Houston Texans vs. Kansas City Chiefs
After months of uncertainty, we finally got through our first NFL game this season. Nearly 16,000 fans were in attendance to see Kansas City overcome an early 7-0 deficit and never look back. For having no preseason this year, the injuries and penalties were limited, and the Chiefs picked up right where they left off from their Super Bowl win. Let’s get into what we saw.
Deshaun Watson: 20/32, 253 yards, 1 TD, 1 INT, 4 Sacks | 6 carries, 27 yards, 1 TD
Garbage-time stats are always appreciated when it comes to fantasy; late yardage and scores are always appreciated. In tonight’s case, Deshaun Watson aided in that effort in the fourth quarter, finding TE Jordan Akins through the air and following with a score on the ground. Prior to the two touchdowns, Watson was unable to do much, thanks to offensive line failures. He was lucky to have been sacked only four times. It’s hard not to state the obvious, but DeAndre Hopkins is missed in this offense.
Watson’s interception was avoidable and almost ended up in a pick-6. He’ll need his line to improve quickly, as well as build a connection with his receivers if he wants to succeed in life post-Hopkins and earn his newly signed extension. He faces the Ravens next week.
David Johnson: 11 carries, 77 yards, 1 TD | 4 targets, 3 receptions, 32 yards
Duke Johnson: 5 carries, 14 yards | 1 target, 0 receptions
Is David Johnson back? Time will truly tell, but he looked solid in his Texans debut. Game script didn’t favor him in the second half, but his 1st quarter score was a blast from the past to his days in Arizona. If the 28-year-old can remain healthy, he should be a pivotal part in Houston offense, making the trade – at the time very questionable – look slightly better in hindsight. Second-year Texan Duke Johnson spelled David a bit early on but was not impactful. In fact, he ended up exiting the game with a leg injury. The days of Duke being fantasy relevant appear to be long gone if David Johnson takes over the passing game work.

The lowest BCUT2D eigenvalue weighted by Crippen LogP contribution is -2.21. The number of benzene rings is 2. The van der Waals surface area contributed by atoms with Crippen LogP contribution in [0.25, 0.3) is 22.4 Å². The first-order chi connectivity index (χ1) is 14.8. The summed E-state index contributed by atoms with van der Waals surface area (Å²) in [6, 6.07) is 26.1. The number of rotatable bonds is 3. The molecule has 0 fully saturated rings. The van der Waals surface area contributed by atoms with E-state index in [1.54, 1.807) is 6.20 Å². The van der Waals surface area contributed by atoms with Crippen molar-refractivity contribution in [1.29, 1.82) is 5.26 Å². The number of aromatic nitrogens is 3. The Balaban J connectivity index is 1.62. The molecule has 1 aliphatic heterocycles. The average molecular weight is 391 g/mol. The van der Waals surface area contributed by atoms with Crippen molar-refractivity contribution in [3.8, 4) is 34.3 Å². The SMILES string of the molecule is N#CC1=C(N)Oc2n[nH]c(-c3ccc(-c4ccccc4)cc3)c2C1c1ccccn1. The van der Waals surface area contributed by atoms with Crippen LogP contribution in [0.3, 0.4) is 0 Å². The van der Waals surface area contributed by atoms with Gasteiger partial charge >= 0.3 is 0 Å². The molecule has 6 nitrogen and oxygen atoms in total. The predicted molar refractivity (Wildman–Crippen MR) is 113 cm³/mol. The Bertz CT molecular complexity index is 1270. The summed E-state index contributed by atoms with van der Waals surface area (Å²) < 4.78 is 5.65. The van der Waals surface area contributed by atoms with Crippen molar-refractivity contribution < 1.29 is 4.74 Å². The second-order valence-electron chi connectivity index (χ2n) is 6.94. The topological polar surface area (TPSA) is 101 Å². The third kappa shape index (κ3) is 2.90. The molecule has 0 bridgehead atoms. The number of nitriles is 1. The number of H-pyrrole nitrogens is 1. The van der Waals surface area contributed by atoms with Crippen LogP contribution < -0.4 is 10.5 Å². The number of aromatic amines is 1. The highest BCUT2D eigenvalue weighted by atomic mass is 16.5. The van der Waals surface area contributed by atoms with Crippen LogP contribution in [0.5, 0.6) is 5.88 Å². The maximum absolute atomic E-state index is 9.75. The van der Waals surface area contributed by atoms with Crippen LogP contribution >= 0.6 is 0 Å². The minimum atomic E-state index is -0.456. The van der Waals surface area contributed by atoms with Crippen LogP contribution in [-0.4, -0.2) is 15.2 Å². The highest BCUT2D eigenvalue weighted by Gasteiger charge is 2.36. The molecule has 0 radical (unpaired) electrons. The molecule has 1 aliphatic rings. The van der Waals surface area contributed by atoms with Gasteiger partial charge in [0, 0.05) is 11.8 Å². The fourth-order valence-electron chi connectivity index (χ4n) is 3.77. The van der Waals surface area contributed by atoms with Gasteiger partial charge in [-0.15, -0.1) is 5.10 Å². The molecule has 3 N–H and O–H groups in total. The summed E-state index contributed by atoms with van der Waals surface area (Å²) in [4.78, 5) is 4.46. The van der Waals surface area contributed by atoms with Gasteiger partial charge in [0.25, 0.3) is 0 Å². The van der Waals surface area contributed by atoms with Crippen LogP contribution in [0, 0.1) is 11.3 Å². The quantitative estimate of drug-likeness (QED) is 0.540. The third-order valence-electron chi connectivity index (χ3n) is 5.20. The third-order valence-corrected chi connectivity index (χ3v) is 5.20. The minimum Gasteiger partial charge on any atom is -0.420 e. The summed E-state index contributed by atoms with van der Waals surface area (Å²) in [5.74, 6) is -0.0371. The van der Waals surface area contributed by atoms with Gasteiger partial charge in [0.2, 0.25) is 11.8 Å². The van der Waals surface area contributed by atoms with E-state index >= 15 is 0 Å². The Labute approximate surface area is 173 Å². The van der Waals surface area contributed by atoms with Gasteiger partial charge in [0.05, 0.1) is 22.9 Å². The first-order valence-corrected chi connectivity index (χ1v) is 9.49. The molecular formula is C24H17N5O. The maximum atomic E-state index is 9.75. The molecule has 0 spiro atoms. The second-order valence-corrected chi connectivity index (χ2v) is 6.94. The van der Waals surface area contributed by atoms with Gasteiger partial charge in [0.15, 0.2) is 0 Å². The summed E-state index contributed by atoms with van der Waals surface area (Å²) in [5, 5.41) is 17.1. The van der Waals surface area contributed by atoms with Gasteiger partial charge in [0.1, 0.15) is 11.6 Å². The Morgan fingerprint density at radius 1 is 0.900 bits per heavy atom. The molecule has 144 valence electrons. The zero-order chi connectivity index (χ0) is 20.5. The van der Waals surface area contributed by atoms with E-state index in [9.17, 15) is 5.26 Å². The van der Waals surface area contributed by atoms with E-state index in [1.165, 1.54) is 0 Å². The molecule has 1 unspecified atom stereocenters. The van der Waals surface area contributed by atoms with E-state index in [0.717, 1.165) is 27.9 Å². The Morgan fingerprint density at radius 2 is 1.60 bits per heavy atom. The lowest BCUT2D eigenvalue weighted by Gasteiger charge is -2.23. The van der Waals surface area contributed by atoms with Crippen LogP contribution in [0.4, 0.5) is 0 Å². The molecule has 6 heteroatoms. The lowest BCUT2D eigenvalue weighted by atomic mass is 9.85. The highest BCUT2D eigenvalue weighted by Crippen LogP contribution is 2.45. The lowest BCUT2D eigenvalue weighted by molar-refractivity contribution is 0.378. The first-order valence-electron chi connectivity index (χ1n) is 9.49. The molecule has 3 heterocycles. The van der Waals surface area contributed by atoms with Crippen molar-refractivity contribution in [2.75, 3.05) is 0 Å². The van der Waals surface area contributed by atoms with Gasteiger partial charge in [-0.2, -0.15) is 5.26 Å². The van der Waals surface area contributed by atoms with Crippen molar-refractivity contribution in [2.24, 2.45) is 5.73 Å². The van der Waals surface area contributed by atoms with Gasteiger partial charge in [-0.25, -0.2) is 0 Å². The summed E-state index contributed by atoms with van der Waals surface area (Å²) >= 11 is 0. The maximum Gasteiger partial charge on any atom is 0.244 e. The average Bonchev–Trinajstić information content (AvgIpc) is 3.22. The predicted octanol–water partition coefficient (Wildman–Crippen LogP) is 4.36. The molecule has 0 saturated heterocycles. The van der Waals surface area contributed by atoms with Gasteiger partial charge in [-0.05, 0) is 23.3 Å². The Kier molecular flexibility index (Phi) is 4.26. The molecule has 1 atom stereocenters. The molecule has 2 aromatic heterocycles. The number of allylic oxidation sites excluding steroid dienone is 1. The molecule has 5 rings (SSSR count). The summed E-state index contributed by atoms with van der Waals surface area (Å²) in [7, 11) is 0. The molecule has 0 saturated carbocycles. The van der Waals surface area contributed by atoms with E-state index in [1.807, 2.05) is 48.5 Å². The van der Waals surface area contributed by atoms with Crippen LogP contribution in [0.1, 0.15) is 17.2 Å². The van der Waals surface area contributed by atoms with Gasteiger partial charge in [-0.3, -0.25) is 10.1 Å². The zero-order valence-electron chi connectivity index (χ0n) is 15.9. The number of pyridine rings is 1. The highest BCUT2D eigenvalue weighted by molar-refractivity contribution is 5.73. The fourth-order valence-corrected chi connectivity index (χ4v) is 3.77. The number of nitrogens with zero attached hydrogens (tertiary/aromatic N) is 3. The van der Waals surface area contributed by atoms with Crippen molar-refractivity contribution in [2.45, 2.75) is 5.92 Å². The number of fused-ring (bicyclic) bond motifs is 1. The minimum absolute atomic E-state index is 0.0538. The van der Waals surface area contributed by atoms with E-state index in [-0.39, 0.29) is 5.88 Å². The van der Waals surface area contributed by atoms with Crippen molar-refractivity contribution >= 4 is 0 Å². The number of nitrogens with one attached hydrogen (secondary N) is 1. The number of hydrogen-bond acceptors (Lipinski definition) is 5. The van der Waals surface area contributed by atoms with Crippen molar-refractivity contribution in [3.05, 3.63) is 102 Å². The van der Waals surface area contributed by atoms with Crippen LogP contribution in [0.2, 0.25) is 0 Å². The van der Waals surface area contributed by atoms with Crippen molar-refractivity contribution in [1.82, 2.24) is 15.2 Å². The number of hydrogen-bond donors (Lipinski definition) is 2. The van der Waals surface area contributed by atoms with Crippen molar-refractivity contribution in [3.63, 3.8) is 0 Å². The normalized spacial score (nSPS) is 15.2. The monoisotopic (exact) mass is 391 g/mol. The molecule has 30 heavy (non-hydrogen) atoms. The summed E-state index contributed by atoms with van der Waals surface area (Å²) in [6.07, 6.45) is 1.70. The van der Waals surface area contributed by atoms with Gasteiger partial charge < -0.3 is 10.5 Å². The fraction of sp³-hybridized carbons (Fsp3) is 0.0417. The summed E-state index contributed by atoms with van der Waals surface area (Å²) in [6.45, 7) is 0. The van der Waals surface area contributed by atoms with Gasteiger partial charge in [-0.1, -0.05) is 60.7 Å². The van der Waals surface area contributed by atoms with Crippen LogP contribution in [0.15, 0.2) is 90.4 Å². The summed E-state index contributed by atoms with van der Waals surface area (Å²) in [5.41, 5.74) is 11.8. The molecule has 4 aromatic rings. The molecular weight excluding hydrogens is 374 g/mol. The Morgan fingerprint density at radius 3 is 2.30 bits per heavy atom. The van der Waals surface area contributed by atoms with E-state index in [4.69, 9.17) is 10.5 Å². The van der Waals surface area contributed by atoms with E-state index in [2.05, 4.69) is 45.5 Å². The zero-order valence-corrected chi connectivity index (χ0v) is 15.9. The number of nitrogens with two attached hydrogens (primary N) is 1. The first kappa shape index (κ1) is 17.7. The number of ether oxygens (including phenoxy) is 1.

Wide Receivers/Tight Ends
Will Fuller V: 10 targets, 8 receptions, 112 yards
Brandin Cooks: 5 targets, 2 receptions, 20 yards
Randall Cobb: 3 targets, 2 receptions, 23 yards
Kenny Stills: 2 targets, 0 receptions
Jordan Akins: 2 targets, 2 receptions, 39 yards, 1 TD
I must mention again – Hopkins is missed. Aside from Will Fuller, who could have had an even bigger night than his 112 yards, the rest of the receiving core did not step it up. Brandin Cooks wasn’t even expected to play (quad), but suited up and saw just one target in the second half. Randall Cobb was a complete afterthought until the fourth quarter. The secondary receivers really need to be able to step it up if Watson and the Texans are going to have any success this season. The deep targets down the sidelines to the likes of Fuller, Cooks, and Kenny Stills just weren’t there tonight. With Hopkins gone, this Texans offense will need to find a way to get the ball to its receivers in the short and intermediate areas. They made life too difficult on Watson tonight, and it showed on the stat sheet.
Jordan Akins, as I mentioned earlier, caught Watson’s only touchdown pass of the night. In addition to the touchdown, he made a nice move after the catch to gain additional yardage on his other reception. He has the potential to be a streaming candidate down the stretch, but I wouldn’t rely on him as a steady starting option.
Kansas City Chiefs
Patrick Mahomes: 24/32, 211 yards, 3 TD’s, 0 INT, 1 Sack
It’s year 3 for Patrick Mahomes as a starter, and he continues to get it done. If it wasn’t for two Demarcus Robinson drops, he would have had five touchdowns on the night. It appeared the Texans’ defense was able to limit him early on, but that quickly faded. The ball was taken out of Mahomes’ hand in the latter half of the game, simply because he didn’t need to have it anymore. With so much weaponry available, the sky continues to be the limit for the $503M man. It is worth noting that Mahomes did not have any rushing attempts in this game. He was his regular mobile self buying time in the pocket, but his increased rushing from the end of last year may prove to be something he that saves for crunch time in the playoffs.